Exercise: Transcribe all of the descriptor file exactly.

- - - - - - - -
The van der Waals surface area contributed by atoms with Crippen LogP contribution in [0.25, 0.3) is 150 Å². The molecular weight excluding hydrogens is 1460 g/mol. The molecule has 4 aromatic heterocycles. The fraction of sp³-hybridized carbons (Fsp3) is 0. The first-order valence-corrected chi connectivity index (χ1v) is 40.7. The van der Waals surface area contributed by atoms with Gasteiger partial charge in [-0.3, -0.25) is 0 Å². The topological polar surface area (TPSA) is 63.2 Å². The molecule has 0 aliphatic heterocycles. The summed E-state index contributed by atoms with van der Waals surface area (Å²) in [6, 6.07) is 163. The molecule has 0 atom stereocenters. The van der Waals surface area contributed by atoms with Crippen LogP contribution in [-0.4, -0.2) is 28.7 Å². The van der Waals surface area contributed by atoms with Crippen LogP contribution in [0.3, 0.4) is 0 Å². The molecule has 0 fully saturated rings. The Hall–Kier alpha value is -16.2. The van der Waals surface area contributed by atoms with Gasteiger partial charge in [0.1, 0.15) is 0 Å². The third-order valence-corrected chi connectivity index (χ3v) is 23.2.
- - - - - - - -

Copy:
The van der Waals surface area contributed by atoms with Crippen LogP contribution in [0.25, 0.3) is 150 Å². The molecular weight excluding hydrogens is 1460 g/mol. The molecule has 4 aromatic heterocycles. The fraction of sp³-hybridized carbons (Fsp3) is 0. The first-order valence-corrected chi connectivity index (χ1v) is 40.7. The van der Waals surface area contributed by atoms with Gasteiger partial charge in [-0.3, -0.25) is 0 Å². The topological polar surface area (TPSA) is 63.2 Å². The molecule has 0 aliphatic heterocycles. The summed E-state index contributed by atoms with van der Waals surface area (Å²) in [6, 6.07) is 163. The molecule has 0 atom stereocenters. The van der Waals surface area contributed by atoms with Crippen LogP contribution in [-0.4, -0.2) is 28.7 Å². The van der Waals surface area contributed by atoms with Crippen LogP contribution in [0.3, 0.4) is 0 Å². The molecule has 0 fully saturated rings. The Hall–Kier alpha value is -16.2. The van der Waals surface area contributed by atoms with Gasteiger partial charge in [0.1, 0.15) is 0 Å². The third-order valence-corrected chi connectivity index (χ3v) is 23.2.